In other cases, he has ruled that the Biden administration wrongly interpreted a section of the Affordable Care Act as prohibiting health care providers from discriminating against people based on their sexual orientation or gender identity. And he joined Texas in ruling against Biden administration guidance that said employers can’t block workers from using a bathroom that matches their gender identity.
In another case — brought by states challenging a Labor Department rule — the Justice Department wrote in a recent lawsuit that “there is no apparent reason — other than judge shopping” explaining why the lawsuit was filed in Amarillo.
Kacsmaryk’s decisions have been “consistent with what many conservatives hoped for and many progressives feared,” said Daniel Bennett, an associate professor at John Brown University in Arkansas who wrote a book about the conservative Christian legal movement. . “This is not a judge who is necessarily going to ride the fence.”
Kacsmaryk’s opponents said his previous writings and legal work revealed extremist views and antipathy toward gays and transgender people. In articles before he was nominated, he wrote critically about the Supreme Court’s Roe v. Wade decision, which established a nationwide right to abortion, and the Obergefell decision, which legalized same-sex marriage nationally.
In 2015, he has slammed an effort to enact federal protections of gender identity and sexual orientation, writing that it would “do nothing to Americans who continue to believe and seek to practice their millennia-old religious belief that marriage and sexual relations are reserved for the union of a man and a woman.”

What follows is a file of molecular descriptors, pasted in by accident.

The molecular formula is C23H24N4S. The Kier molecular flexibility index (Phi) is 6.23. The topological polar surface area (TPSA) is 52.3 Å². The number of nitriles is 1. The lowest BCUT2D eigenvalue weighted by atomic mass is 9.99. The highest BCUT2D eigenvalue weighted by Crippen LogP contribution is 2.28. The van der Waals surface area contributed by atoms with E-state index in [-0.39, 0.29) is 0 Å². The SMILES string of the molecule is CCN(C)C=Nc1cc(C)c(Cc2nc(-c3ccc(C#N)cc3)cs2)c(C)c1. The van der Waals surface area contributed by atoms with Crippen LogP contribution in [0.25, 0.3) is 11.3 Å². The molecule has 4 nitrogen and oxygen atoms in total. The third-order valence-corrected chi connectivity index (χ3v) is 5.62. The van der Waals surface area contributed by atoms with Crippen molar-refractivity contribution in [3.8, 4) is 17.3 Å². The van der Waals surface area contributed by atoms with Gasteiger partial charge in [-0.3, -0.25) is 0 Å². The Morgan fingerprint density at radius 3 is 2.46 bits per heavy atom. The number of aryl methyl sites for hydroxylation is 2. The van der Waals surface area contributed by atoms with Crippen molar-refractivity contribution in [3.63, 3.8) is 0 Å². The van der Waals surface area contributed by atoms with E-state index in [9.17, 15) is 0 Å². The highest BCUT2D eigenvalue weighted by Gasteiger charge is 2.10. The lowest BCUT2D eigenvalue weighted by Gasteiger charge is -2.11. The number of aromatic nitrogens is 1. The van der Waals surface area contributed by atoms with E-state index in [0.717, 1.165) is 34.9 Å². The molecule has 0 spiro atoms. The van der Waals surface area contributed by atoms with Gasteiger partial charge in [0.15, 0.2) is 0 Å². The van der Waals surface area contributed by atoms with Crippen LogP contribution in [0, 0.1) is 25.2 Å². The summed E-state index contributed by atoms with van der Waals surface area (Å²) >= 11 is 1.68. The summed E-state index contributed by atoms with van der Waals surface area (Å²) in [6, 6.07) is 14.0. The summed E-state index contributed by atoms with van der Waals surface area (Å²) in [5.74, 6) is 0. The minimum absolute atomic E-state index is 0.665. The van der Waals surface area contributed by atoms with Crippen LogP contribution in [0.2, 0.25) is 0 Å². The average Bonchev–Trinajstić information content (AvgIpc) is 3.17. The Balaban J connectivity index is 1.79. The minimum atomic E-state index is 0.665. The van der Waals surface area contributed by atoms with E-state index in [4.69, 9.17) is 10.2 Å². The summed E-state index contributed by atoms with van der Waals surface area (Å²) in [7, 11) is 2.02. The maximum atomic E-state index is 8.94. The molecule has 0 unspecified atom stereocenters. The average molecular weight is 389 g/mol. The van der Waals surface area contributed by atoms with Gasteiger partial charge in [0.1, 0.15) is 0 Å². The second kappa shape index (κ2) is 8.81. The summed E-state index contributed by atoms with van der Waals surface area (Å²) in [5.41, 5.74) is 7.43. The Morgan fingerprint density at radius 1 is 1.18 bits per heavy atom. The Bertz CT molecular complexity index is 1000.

A year later, he signed a letter citing another article which describes “the belief that one is trapped in the body of the wrong sex” as a “fixed, irrational belief” that is “appropriately described as a delusion. “
Republican US Senator Susan Collins of Maine was among them who opposed Kacsmaryk’s nomination citing what she described as an “alarming bias against the rights of LGBTQ Americans and disregard for Supreme Court precedent.”
Kacsmaryk’s defenders say he has been unfairly maligned.
Mike Davis, founder of the Article III Project, a conservative legal advocacy group, said Kacsmaryk has shown no evidence of bias on the bench. He noted that Kacsmaryk was deemed “qualified” by the American Bar Association, meaning he met what the group describes as “very high standards of integrity, professional competence and judicial temperament.”
“These allegations that he is biased are completely unfounded and they unfairly confuse his legal advocacy with bigotry,” Davis said. “These Democratic politicians are sending a message to Christians and other believers that they are not allowed in the public square.”
Before joining the bench, Kacsmaryk worked as an assistant US attorney in Texas and was involved in cases such as the prosecution of Khalid Ali-M Aldawsari, the former Texas Tech University student from Saudi Arabia convicted in a failed bomb plot.
In 2014, Kacsmaryk joined the First Liberty Institute, which calls itself the “largest legal organization in the nation dedicated solely to defending religious liberty for all Americans.” Kacsmaryk noted during his confirmation process that the group has represented all faiths.
Among the lawsuits he defended as the institute’s deputy general counsel was an Oregon bakery that refused to provide a cake for a same-sex wedding couple.
“Obviously, his decisions have been really disappointing to progressives and people on the left and very gratifying to those on the right,” Bennett said. “But that’s kind of the nature of our judiciary right now, especially with these hot-button issues.”
Richer reported from Boston.